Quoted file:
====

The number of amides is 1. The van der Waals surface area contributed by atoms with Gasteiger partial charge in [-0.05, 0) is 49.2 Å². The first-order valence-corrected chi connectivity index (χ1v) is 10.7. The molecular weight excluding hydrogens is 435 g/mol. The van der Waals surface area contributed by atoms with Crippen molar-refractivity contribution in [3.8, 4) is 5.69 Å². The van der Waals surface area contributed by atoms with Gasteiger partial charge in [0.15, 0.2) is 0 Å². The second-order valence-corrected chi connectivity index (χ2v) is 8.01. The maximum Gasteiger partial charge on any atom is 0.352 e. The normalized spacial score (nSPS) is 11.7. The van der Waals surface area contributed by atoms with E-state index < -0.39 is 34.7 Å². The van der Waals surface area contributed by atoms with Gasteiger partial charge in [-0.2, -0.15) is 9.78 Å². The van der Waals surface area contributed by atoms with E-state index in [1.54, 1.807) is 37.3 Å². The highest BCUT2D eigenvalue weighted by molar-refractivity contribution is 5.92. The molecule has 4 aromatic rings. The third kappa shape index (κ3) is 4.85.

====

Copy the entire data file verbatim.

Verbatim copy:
The number of amides is 1. The van der Waals surface area contributed by atoms with Gasteiger partial charge in [-0.05, 0) is 49.2 Å². The first-order valence-corrected chi connectivity index (χ1v) is 10.7. The molecular weight excluding hydrogens is 435 g/mol. The van der Waals surface area contributed by atoms with Crippen molar-refractivity contribution in [3.8, 4) is 5.69 Å². The van der Waals surface area contributed by atoms with Gasteiger partial charge in [0.15, 0.2) is 0 Å². The second-order valence-corrected chi connectivity index (χ2v) is 8.01. The maximum Gasteiger partial charge on any atom is 0.352 e. The normalized spacial score (nSPS) is 11.7. The van der Waals surface area contributed by atoms with E-state index < -0.39 is 34.7 Å². The van der Waals surface area contributed by atoms with Gasteiger partial charge in [-0.2, -0.15) is 9.78 Å². The van der Waals surface area contributed by atoms with E-state index in [1.54, 1.807) is 37.3 Å². The highest BCUT2D eigenvalue weighted by molar-refractivity contribution is 5.92. The molecule has 4 aromatic rings. The third kappa shape index (κ3) is 4.85.